Nice Guys Don't Always Finish Last
I'm going to say something truly nasty about a head football coach... he's a nice guy. Now, I know that may be a Wade Phillips-style kiss of death. Phillips is widely considered a truly great defensive mind and genuinely nice guy but was said by many to have failed as a head coach due to that exact quality. It stinks, but it's just life in the NFL. So maybe I shouldn’t say this, but the new coach of the Portland Thunder, Matt Sauk just struck me as a genuine, honest, and decent fella.
Let me drop a great example on you. While seeming to have zero inclination to bring in a name for the sake of having a “name,” on the team, Sauk has an excellent grasp on the league's need for separation from the multiple sources of entertainment around it and the AFL’s critical need to bring to bear its own organic star power. The example of signing Huston Lillard is one of rare chances the coach is taking on players that he just doesn’t have to take.
I understand that Coach Sauk's recognition of the benefit of having the older brother of the Portland Trail Blazers' Rookie of the Year point guard on the squad isn't exactly groundbreaking. However, the way he seems to be treating the young man -- who really does have some ability -- is refreshing. I didn’t get the sense at all that the coach saw him as a marketing tool or someone to be used. In fact, Sauk made it clear that, though he gave the 26-year old quarterback a real punchers chance, it was going to be a tough haul for Lillard to make the team. I also understand that I'm covering the Thunder, and perhaps people expect me to play nice. The fact is, that sort of brutal honesty is the integrity move.
Furthermore, by putting Lillard's chances in such terms, he makes Lillard someone we can root for. Football fans love winners and won’t tolerate losers, but we dig the underdog most of all. One of the other things that really stood out during my recent interview was that Coach Sauk seems to truly consider himself the captain of the ship, lock, stock, and barrel. I could tell he spent a lot of his time worrying about everything, as he said, from socks to office space, though they are not necessarily his direct responsibility. In fact, I witnessed Sauk asking the operations guy if a local business could be the official this or that of the Thunder. It doesn’t matter what the product or service. What matters is that he was asked, and he followed through.
Now, it is at this point that somewhere in the all-knowing football public, there's a guy on a couch saying, “He’s doing too much! He needs to delegate!” Maybe, but here's a better point: It's this type of attention to detail that makes a winner on the field. It's this type of detail oriented mindset that insists receivers run crisp routes and block down the field and that quarterbacks carry out their fakes. In short, a guy who believes in making sure every detail is handled leads to a championship mentality.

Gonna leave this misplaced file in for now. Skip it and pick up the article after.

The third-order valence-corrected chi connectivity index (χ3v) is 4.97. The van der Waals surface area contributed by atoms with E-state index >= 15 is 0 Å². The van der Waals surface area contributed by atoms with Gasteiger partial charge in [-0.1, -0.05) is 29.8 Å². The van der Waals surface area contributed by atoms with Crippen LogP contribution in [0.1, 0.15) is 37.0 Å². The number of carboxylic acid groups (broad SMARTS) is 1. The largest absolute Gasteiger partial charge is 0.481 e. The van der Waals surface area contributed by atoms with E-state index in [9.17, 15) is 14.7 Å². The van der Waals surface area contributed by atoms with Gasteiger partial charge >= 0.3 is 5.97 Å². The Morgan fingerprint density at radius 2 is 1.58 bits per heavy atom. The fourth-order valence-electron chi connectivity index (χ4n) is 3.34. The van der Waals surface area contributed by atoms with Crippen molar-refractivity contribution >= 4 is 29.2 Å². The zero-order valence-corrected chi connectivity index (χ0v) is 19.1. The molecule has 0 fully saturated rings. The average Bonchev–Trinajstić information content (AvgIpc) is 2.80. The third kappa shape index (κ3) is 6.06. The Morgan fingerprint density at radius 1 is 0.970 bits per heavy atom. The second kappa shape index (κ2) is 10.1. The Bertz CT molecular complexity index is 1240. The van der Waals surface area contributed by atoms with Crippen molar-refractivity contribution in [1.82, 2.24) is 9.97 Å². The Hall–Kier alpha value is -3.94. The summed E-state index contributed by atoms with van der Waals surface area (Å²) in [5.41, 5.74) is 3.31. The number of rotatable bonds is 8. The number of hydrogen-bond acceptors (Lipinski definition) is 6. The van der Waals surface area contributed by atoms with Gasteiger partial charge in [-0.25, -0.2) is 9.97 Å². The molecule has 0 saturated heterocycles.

As far as on field considerations go, Sauk's attitude towards the game itself seems to be half gambler and half chess player with some swashbuckler stirred into the mix. In fact, he enthusiastically espouses a red zone defensive policy of basically mugging wide receivers and taking the occasional flag as part of the cost of doing business in the AFL. Given the tight spaces, and in the Thunder's case, rounded end zones, this Al Davis attitude seems to make a ton of sense. When Sauk explained that the best an offense can hope for is to try again from a little closer with less room to operate, I stopped interviewing and started having fun talking football. It was here that I saw a glint of the pirate in his eyes, and this ratcheted up my anticipation of the season another notch. In fact, this seems to be the coach's attitude towards his own offense as well. Sauk seems to be very willing to let athletes be athletes and, given the brevity of pass protection and length of the field, it's fairly clear to me that the coach is going to feature a wide open offense.
Let's face it. Sauk has at least one quarterback in camp in Darron Thomas who knows how to run the top fuel package, right? In the final analysis I found talking to Sauk like talking to "that" guy at your kids little league game. Not the loudmouth, berating the 17-year old umpire guy, but that guy you know has gone further and done more in the sport you love than you have and yet chooses not to be an insufferable jerk about it. I'm lucky enough to have befriended Arn Ferguson, the head coach of Western Oregon university's fine football team, so I kind of know the type. I guess it's cool to meet someone who is doing what you would love to be doing if you had the training, the time, and the talent, and find out he’s a really nice guy.
That brings us back to nice guys and where they finish. Wait a minute... Pete Carroll's a really nice guy.